Now that we’re sitting in Indiantown Marina and it’s obvious that we’re going to be here for quite a long time while we fix up Daze Off to sail, I don’t want to bore you with stories that are only related to boat work (but don’t worry, they’re still coming). I know that’s what some of you crave, but if you’re like me, you also need a little fun in there. A little travel and a little adventure.
So for the foreseeable future while we are doing nothing much more than boat work I will be adding a Throwback Thursday post in every week as well. Cataloging our trip so far, giving you that needed sense of travel and adventure, and for those of you that haven’t started with us from the beginning, catch you up on some of the most important or memorable parts of our travels.
For most of our time in Cay Caulker Belize, the weather was not agreeing with us. Lots of overcast skies and rain which meant no reason to go to shore, and worse, no solar to power our electronic toys on the boat. I actually had to take to reading Chapman’s for fun. Those were some dark days. Literally.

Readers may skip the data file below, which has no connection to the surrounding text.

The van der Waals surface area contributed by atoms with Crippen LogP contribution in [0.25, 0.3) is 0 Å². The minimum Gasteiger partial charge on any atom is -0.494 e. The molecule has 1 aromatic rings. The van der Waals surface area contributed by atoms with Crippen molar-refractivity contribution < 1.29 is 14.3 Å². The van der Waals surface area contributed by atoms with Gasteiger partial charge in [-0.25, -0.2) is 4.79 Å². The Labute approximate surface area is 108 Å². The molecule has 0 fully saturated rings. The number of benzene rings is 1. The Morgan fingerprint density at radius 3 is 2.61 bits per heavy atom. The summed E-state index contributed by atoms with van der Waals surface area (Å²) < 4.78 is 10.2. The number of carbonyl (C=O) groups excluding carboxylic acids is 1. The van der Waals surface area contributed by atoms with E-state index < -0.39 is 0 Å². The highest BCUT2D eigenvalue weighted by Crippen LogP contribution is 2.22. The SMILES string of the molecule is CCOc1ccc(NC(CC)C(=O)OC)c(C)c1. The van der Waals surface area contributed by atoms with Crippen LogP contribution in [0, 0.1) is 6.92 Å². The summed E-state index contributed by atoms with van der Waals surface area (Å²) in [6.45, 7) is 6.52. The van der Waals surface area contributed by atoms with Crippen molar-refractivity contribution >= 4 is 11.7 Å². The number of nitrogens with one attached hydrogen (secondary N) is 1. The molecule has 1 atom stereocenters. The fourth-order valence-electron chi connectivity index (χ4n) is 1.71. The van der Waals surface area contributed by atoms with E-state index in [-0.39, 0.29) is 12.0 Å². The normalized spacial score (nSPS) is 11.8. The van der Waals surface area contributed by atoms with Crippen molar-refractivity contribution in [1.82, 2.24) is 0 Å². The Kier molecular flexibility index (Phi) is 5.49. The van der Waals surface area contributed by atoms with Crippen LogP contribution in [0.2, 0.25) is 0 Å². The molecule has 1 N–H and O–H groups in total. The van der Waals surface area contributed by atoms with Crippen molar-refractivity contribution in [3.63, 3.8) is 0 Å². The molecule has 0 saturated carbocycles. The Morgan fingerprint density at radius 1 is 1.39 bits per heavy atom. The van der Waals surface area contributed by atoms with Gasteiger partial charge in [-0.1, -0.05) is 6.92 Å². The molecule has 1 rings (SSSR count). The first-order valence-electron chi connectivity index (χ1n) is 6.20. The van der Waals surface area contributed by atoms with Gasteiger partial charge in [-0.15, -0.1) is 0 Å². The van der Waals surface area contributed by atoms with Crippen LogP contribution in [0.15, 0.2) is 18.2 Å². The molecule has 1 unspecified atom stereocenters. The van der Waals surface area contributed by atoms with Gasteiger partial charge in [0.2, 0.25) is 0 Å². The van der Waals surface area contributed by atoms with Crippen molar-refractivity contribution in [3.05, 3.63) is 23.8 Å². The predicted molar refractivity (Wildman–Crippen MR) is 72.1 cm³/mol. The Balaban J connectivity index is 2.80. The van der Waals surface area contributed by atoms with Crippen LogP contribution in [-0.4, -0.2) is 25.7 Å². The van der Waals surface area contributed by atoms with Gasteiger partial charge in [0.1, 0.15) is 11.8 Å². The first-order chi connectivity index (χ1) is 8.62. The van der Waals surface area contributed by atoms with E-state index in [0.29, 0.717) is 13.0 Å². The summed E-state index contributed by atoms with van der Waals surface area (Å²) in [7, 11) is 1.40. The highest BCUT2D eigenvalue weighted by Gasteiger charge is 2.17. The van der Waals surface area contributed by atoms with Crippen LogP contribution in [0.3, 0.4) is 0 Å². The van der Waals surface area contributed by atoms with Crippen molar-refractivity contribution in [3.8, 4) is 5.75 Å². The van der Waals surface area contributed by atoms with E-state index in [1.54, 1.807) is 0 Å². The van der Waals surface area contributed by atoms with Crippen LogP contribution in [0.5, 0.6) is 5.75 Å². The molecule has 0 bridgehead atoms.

We did brave a few passing showers to make it off the boat and to one of the many restaurants on shore to celebrate our 9 year wedding anniversary. Some local food was eaten, and even though we should have been paying attention to each other on this special day, we head our heads buried in our computers as it was our first opportunity to charge them and/or get internet in a long time. A few days later we were back on land for one last internet and weather check before departing and unfortunately received some bad news from back home that one of our grandparents had passed away. It was not sudden, but it was still sad and made us even happier with our decision that we had gone home that summer to see all our family once again.
Then, it was time to leave Belize. After sitting in Guatemala at a marina for five months and then mostly traveling inside the Mesoamerican Barrier Reef, this was our first real open water passage in a long time. It started out a little rough, and there may have been a few jokes about trading in the boat for a RV, but we eventually made it up to Mexico all in one piece. Minus working navigation lights at our bow and me fit to play a zombie in a movie, but all in one piece nonetheless.